At The Foyer, the recently opened low-barrier shelter across from KARM managed by VMC, rearranging sleeping arrangements is also one of the preventive measures. “We’re doing the checkerboard approach for social distancing, so we’ve spread out the bunks,” Spangler said.
Maintaining good hygiene, particularly washing hands, can be a challenge for people who are homeless. Rosen said KARM has added stations for hand washing and sanitizing. The Foyer has restrooms that people who are not residents but spend time in the city-provided “safe place” beneath the adjacent Interstate 40 overpass can use.
VMC has temporarily closed its Bush Family Refuge, which helps keep individuals and families out of homelessness, but Spangler said his organization would continue to provide all essential services.
Providing meals is another primary task for the homeless service agencies, but the volunteers who normally help are being asked to stay home.
“One of the first things we did was shut down our volunteer program, so volunteers who might have traveled won’t come into contact with the population,” KARM’s Rosen said.
Spangler said VMC, which serves lunch daily, has asked groups that provide meals to bring them to the center, but staff would take it from there.
Churches and other faith-based organizations have their own programs and are making adjustments as well.
Lost Sheep Ministry will be distributing meals from a food truck on Wednesday evenings instead of offering sit-down service under the I-40/Broadway overpass.
Church Street United Methodist Church will continue to offer lunch to the homeless population each Thursday, even though other on-site activities at the church, including services, have been suspended.
“Instead of doing a sit-down meal, we are doing carry-out bags,” said Associate Pastor Palmer Cantler, who is in charge of the program.
Cantler said people will be allowed to enter two at a time to pick up their meals in an effort to keep them from congregating in an enclosed space. The church also has a health team made up of lay members, including doctors and an infectious disease specialist.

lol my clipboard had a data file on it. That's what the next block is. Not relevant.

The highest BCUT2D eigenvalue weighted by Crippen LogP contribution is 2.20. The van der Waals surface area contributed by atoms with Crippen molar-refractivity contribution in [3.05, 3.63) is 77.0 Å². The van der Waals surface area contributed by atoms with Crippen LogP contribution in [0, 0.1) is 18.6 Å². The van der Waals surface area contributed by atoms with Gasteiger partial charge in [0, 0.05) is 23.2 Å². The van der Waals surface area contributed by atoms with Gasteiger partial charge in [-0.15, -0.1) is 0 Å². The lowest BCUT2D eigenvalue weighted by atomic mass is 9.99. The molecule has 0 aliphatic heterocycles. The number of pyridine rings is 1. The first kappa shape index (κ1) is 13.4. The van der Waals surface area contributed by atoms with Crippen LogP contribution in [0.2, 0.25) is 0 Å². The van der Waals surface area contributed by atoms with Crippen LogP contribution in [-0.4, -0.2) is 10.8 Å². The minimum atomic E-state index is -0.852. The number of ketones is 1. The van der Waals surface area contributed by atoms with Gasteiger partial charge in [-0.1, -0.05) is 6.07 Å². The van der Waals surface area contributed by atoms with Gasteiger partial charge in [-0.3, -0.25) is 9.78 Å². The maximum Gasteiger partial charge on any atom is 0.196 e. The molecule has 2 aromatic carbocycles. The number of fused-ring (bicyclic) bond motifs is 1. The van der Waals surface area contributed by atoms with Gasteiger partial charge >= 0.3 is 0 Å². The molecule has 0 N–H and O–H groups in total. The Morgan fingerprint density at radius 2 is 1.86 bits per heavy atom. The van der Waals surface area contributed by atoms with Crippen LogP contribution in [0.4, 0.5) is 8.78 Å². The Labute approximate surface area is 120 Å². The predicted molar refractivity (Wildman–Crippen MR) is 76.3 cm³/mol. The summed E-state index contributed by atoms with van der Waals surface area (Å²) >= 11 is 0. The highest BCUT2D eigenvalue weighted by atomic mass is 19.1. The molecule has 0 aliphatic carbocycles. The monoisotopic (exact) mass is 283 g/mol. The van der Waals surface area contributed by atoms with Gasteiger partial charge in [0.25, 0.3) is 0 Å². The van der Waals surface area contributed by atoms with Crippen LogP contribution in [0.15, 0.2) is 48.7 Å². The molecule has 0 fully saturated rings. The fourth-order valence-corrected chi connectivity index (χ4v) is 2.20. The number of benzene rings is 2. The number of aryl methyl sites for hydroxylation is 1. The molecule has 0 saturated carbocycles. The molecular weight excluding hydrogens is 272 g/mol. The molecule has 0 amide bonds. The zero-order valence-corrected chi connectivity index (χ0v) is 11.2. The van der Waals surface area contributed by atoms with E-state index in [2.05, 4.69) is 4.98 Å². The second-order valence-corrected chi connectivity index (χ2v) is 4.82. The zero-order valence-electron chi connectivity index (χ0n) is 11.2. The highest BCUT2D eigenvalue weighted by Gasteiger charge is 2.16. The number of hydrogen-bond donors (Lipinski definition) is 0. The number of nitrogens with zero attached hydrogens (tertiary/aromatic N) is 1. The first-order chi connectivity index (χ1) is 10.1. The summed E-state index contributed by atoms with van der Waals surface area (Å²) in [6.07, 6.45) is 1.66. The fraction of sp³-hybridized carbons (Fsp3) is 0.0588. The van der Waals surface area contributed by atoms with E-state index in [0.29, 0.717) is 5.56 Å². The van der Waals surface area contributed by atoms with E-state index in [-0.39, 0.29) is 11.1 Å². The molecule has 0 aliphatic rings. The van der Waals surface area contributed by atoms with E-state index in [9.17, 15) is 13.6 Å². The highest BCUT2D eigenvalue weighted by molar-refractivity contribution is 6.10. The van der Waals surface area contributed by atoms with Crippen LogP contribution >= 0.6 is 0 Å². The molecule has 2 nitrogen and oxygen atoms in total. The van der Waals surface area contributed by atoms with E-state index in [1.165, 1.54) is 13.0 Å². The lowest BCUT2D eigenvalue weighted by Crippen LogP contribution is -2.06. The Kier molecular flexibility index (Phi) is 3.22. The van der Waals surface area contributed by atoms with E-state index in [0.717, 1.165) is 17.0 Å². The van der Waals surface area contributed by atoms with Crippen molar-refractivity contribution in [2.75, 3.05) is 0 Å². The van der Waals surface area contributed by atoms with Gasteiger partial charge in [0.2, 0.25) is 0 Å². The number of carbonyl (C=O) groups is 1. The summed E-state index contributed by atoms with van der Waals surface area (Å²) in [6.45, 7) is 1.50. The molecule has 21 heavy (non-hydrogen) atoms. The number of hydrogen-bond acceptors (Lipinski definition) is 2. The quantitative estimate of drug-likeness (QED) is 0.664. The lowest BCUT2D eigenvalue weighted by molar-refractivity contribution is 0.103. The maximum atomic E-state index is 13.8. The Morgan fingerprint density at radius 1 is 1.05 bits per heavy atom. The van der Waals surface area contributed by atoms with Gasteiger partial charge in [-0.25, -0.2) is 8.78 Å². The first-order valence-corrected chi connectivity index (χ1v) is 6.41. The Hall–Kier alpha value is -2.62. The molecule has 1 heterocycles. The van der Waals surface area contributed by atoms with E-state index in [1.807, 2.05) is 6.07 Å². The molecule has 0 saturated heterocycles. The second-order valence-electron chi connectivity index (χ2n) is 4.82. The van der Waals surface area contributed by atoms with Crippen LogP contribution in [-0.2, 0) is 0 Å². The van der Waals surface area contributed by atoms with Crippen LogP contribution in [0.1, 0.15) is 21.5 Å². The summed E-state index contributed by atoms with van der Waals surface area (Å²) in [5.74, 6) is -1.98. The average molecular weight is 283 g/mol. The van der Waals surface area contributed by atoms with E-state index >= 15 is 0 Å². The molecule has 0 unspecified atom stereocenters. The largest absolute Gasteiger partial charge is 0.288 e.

“We’re trying to figure out the best way to respond and still be the hands and feet of Christ,” Cantler said.
Rosen, Spangler and other leaders of social services agencies for the homeless had a teleconference meeting with Health Department officials Wednesday morning to go over plans to adjust to the dangers posed by COVID-19.
VMC is awaiting delivery of a forehead thermometer so staff has a safer way to take the temperature of someone exhibiting symptoms of illness. The agency also has case managers who already work with people needing services, including healthcare.
KARM has formed a COVID-19 rapid response team and already has an eight-bed ward that it manages along with Covenant Health. That space can be used as a “fever center” to check residents exhibiting symptoms.
Rosen said plans are being developed to create three shelters in one — an area for the general population, one for quarantine and one for observation.
“When someone is diagnosed with this virus, the Centers for Disease Control and Prevention (CDC) advises them to quarantine at home,” he wrote in a message sent to supporters and posted on Facebook. “Well, KARM IS HOME to more than 300 men, women and children each night. Our main campus and Serenity are the only home they have.”
Dunthorn, the city’s homeless program coordinator, said the organizations that work with the homeless are scrambling to meet their needs, but their options are limited. “Unfortunately, a pandemic doesn’t make all the resources we need miraculously appear,” he said.
Dunthorn said those who want to help shouldn’t freelance but instead should donate to the established providers, who are in the best position to help. “We’ll work together,” he said, “and do our best.”